Dr. Swift: ‘We have a plan for navigating and sustaining through these financial difficulties’

Community meetings for 2014-15 budget continue this week

Dr. Swift chats with a Huron High School student after a community budget meeting on March 27 at Scarlett Middle School.
Dr. Swift chats with a Huron High School student after a community budget meeting on March 27 at Scarlett Middle School.

March 31, 2014

By Tara Cavanaugh 

This week AAPS Superintendent Dr. Jeanice Swift is continuing community meetings to discuss the AAPS budget for the 2014-2015 school year.

Dr. Swift will be at Clague Middle School tonight from 6:30-8 p.m. She will also be at Forsythe Middle School Tuesday and at Tappan Middle School Thursday night, both from 6:30-8 p.m.

“We’re coming on this budget tour with a plan for navigating and sustaining through these financial difficulties,” Dr. Swift said at the March 27 community budget meeting at Scarlett Middle School.

On her Listen and Learn tour, Dr. Swift said parents voiced concerns and frustration over the previous years’ budget cuts.

Dr. Swift has pledged no increases in class sizes, no cuts in services to students, no cuts in extracurricular activities, athletics or seventh hour, and no teacher layoffs in the budget for the 2014-2015 year.

Instead, Dr. Swift has created a “value-added” approach in order to attract more students to the Ann Arbor Public Schools. The district is rolling out a new K-8 STEAM school, a Pathways to Success campus, the A2 Virtual+ Academy, more preschool and Young Fives options and more world languages. The district is also opening 750 Schools of Choice seats to students who live outside AAPS boundaries and phasing in a K-12 International Baccalaureate program.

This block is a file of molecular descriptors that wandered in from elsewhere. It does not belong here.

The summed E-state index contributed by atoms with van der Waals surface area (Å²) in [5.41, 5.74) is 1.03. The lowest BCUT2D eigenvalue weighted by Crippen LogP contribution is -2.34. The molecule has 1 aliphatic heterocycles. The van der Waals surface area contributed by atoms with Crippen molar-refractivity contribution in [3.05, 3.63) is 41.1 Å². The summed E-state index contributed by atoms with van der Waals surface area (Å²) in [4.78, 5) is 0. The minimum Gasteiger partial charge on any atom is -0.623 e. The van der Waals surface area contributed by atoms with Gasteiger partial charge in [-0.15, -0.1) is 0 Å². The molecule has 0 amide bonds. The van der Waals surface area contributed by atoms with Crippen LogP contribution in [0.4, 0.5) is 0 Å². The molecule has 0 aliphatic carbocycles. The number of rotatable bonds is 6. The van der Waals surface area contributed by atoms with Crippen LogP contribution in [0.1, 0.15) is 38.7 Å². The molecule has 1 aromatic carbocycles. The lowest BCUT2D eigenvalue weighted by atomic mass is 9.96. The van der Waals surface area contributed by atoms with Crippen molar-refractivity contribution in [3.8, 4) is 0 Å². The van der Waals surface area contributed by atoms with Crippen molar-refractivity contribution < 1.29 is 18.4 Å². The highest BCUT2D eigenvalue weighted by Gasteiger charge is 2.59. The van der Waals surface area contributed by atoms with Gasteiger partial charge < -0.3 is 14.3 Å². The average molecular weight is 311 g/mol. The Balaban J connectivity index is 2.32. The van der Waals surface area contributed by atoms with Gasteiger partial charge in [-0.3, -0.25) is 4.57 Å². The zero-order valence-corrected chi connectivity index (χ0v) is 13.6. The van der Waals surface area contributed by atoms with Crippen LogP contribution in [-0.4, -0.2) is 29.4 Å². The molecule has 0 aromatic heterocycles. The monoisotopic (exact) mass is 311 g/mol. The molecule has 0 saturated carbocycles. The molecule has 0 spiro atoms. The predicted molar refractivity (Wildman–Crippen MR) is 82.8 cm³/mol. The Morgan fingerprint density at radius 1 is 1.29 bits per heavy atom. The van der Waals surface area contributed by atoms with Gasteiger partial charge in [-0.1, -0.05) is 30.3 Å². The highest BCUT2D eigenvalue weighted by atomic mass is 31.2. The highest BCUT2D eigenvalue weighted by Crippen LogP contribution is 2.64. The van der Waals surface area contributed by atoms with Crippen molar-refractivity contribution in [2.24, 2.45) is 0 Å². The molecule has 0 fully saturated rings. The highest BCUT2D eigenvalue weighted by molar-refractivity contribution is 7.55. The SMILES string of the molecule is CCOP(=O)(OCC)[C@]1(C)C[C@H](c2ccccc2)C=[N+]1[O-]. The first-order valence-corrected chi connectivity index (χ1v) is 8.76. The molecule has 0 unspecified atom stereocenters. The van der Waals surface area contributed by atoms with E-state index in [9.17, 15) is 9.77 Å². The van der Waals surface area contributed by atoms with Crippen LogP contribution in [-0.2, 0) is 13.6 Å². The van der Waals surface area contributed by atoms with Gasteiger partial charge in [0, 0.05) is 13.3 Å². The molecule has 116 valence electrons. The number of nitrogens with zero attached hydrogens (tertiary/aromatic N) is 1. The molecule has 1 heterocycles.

There is a $10.7 million gap between expected expenditures and expected revenues for the 2014-2015 fiscal year, explained AAPS Finance Director Nancy Hoover. Many factors have contributed to the gap:

  • The district had a decrease in enrollment of 200 students for the 2013-2014 school year. This caused a loss of over $1.3 million.
  • Retirement costs have increased: the district is now responsible for nearly 30 percent of retirement costs; for FY 1999/2000, the district was responsible for just 12 percent.
  • Annual health costs have doubled since FY 1999/2000; the district now pays $12,582 per employee.
  • The district’s per-pupil funding from the state has decreased. Current per-pupil funding is back to the level it was in FY 2001/2002.

Hoover also highlighted an overall $1.831 billion disinvestment in K-12 education by the State of Michigan each year. That $1.831 billion annual decrease is due to a reduction in the Michigan business tax, a reduction of General Fund support to the School Aid Fund, and an increase in expenses covered by the School Aid Fund.

The district’s fund balance, which is essentially its savings, has decreased dramatically from over $36 million in FY 2003/2004 to a projected 5.53 million in the second quarter of FY 2013/2014.

The district has cut nearly 300 full-time employees since FY 2009/2010 due to fiscal challenges.

“In AAPS we’re at a crossroads,” Dr. Swift said at the March 27 community budget meeting. “We’ve come back to the table year after year. This time, we really have chosen a different path where we’re headed. That path we’re heading down now is about adding value.

“We’re going to get through this,” Dr. Swift continued. “I’m proud of Ann Arbor. We have something to build from.”

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1 Comment

  1. Interesting direction, but what is the fallback plan if this is unsuccessful? At some point the school district has to realize that the the potential for school closings and re-districting will likely be the only option and these plans need to be in place.

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